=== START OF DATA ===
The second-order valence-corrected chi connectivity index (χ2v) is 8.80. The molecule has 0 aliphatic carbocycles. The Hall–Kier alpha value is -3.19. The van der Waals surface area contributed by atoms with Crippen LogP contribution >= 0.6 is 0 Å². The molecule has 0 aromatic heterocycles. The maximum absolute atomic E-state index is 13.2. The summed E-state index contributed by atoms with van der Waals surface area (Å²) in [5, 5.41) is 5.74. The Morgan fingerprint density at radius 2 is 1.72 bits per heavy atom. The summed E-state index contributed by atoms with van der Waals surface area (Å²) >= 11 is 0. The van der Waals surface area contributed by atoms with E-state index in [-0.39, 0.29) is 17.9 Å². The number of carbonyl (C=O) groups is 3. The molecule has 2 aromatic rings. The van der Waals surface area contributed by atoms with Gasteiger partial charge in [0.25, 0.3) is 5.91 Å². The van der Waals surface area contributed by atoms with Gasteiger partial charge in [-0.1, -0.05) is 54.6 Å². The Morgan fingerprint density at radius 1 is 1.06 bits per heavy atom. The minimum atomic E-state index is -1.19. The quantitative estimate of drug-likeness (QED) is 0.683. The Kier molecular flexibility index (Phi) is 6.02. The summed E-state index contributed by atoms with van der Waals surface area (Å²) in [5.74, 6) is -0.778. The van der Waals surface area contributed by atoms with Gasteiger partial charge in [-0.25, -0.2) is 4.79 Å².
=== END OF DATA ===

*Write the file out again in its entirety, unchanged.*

The second-order valence-corrected chi connectivity index (χ2v) is 8.80. The molecule has 0 aliphatic carbocycles. The Hall–Kier alpha value is -3.19. The van der Waals surface area contributed by atoms with Crippen LogP contribution >= 0.6 is 0 Å². The molecule has 0 aromatic heterocycles. The maximum absolute atomic E-state index is 13.2. The summed E-state index contributed by atoms with van der Waals surface area (Å²) in [5, 5.41) is 5.74. The Morgan fingerprint density at radius 2 is 1.72 bits per heavy atom. The summed E-state index contributed by atoms with van der Waals surface area (Å²) >= 11 is 0. The van der Waals surface area contributed by atoms with E-state index in [-0.39, 0.29) is 17.9 Å². The number of carbonyl (C=O) groups is 3. The molecule has 2 aromatic rings. The van der Waals surface area contributed by atoms with Gasteiger partial charge in [0.25, 0.3) is 5.91 Å². The van der Waals surface area contributed by atoms with Gasteiger partial charge in [-0.1, -0.05) is 54.6 Å². The Morgan fingerprint density at radius 1 is 1.06 bits per heavy atom. The minimum atomic E-state index is -1.19. The quantitative estimate of drug-likeness (QED) is 0.683. The Kier molecular flexibility index (Phi) is 6.02. The summed E-state index contributed by atoms with van der Waals surface area (Å²) in [5.74, 6) is -0.778. The van der Waals surface area contributed by atoms with Gasteiger partial charge in [-0.25, -0.2) is 4.79 Å².